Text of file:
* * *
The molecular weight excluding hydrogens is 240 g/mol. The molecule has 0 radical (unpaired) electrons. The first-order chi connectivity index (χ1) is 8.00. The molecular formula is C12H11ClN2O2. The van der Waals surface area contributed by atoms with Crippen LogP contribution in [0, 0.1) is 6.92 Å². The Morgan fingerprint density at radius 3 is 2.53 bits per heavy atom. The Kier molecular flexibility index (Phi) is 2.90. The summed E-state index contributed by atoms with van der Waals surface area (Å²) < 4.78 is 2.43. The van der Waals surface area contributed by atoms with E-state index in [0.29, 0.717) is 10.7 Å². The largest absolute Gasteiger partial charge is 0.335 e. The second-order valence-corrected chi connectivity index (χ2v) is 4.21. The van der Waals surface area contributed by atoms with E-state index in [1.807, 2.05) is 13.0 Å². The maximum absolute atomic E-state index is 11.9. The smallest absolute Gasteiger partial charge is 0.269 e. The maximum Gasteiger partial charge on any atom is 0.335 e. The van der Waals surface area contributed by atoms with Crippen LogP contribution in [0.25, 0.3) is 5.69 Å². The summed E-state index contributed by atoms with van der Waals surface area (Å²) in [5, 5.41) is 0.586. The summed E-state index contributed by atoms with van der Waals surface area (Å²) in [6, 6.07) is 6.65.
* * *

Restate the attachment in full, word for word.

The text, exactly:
The molecular weight excluding hydrogens is 240 g/mol. The molecule has 0 radical (unpaired) electrons. The first-order chi connectivity index (χ1) is 8.00. The molecular formula is C12H11ClN2O2. The van der Waals surface area contributed by atoms with Crippen LogP contribution in [0, 0.1) is 6.92 Å². The Morgan fingerprint density at radius 3 is 2.53 bits per heavy atom. The Kier molecular flexibility index (Phi) is 2.90. The summed E-state index contributed by atoms with van der Waals surface area (Å²) < 4.78 is 2.43. The van der Waals surface area contributed by atoms with E-state index in [0.29, 0.717) is 10.7 Å². The largest absolute Gasteiger partial charge is 0.335 e. The second-order valence-corrected chi connectivity index (χ2v) is 4.21. The van der Waals surface area contributed by atoms with E-state index in [1.807, 2.05) is 13.0 Å². The maximum absolute atomic E-state index is 11.9. The smallest absolute Gasteiger partial charge is 0.269 e. The maximum Gasteiger partial charge on any atom is 0.335 e. The van der Waals surface area contributed by atoms with Crippen LogP contribution in [0.25, 0.3) is 5.69 Å². The summed E-state index contributed by atoms with van der Waals surface area (Å²) in [5, 5.41) is 0.586. The summed E-state index contributed by atoms with van der Waals surface area (Å²) in [6, 6.07) is 6.65.